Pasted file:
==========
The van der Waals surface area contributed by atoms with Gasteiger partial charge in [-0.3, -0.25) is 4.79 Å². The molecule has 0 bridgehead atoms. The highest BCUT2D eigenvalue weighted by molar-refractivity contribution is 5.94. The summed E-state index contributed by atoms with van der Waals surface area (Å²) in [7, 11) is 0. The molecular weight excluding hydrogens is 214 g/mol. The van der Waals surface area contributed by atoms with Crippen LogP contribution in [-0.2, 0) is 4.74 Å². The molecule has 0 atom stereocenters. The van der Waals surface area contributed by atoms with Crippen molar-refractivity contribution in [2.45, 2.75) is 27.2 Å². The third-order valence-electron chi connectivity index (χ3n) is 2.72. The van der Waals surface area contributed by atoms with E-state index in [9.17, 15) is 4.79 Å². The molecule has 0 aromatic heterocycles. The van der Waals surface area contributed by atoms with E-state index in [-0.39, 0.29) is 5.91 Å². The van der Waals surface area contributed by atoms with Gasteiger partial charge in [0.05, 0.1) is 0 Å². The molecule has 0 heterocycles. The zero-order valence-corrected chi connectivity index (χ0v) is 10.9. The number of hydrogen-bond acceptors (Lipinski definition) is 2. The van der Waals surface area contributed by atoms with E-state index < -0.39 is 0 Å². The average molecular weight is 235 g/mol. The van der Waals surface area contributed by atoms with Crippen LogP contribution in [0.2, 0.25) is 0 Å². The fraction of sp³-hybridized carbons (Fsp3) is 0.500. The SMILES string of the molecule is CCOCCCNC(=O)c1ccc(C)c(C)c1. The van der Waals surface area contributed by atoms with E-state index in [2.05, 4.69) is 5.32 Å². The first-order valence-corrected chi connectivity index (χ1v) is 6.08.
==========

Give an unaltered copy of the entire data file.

The van der Waals surface area contributed by atoms with Gasteiger partial charge in [-0.3, -0.25) is 4.79 Å². The molecule has 0 bridgehead atoms. The highest BCUT2D eigenvalue weighted by molar-refractivity contribution is 5.94. The summed E-state index contributed by atoms with van der Waals surface area (Å²) in [7, 11) is 0. The molecular weight excluding hydrogens is 214 g/mol. The van der Waals surface area contributed by atoms with Crippen LogP contribution in [-0.2, 0) is 4.74 Å². The molecule has 0 atom stereocenters. The van der Waals surface area contributed by atoms with Crippen molar-refractivity contribution in [2.45, 2.75) is 27.2 Å². The third-order valence-electron chi connectivity index (χ3n) is 2.72. The van der Waals surface area contributed by atoms with E-state index in [9.17, 15) is 4.79 Å². The molecule has 0 aromatic heterocycles. The van der Waals surface area contributed by atoms with E-state index in [-0.39, 0.29) is 5.91 Å². The van der Waals surface area contributed by atoms with Gasteiger partial charge in [0.05, 0.1) is 0 Å². The molecule has 0 heterocycles. The zero-order valence-corrected chi connectivity index (χ0v) is 10.9. The number of hydrogen-bond acceptors (Lipinski definition) is 2. The van der Waals surface area contributed by atoms with E-state index < -0.39 is 0 Å². The average molecular weight is 235 g/mol. The van der Waals surface area contributed by atoms with Crippen LogP contribution in [0.2, 0.25) is 0 Å². The fraction of sp³-hybridized carbons (Fsp3) is 0.500. The SMILES string of the molecule is CCOCCCNC(=O)c1ccc(C)c(C)c1. The van der Waals surface area contributed by atoms with E-state index in [2.05, 4.69) is 5.32 Å². The first-order valence-corrected chi connectivity index (χ1v) is 6.08.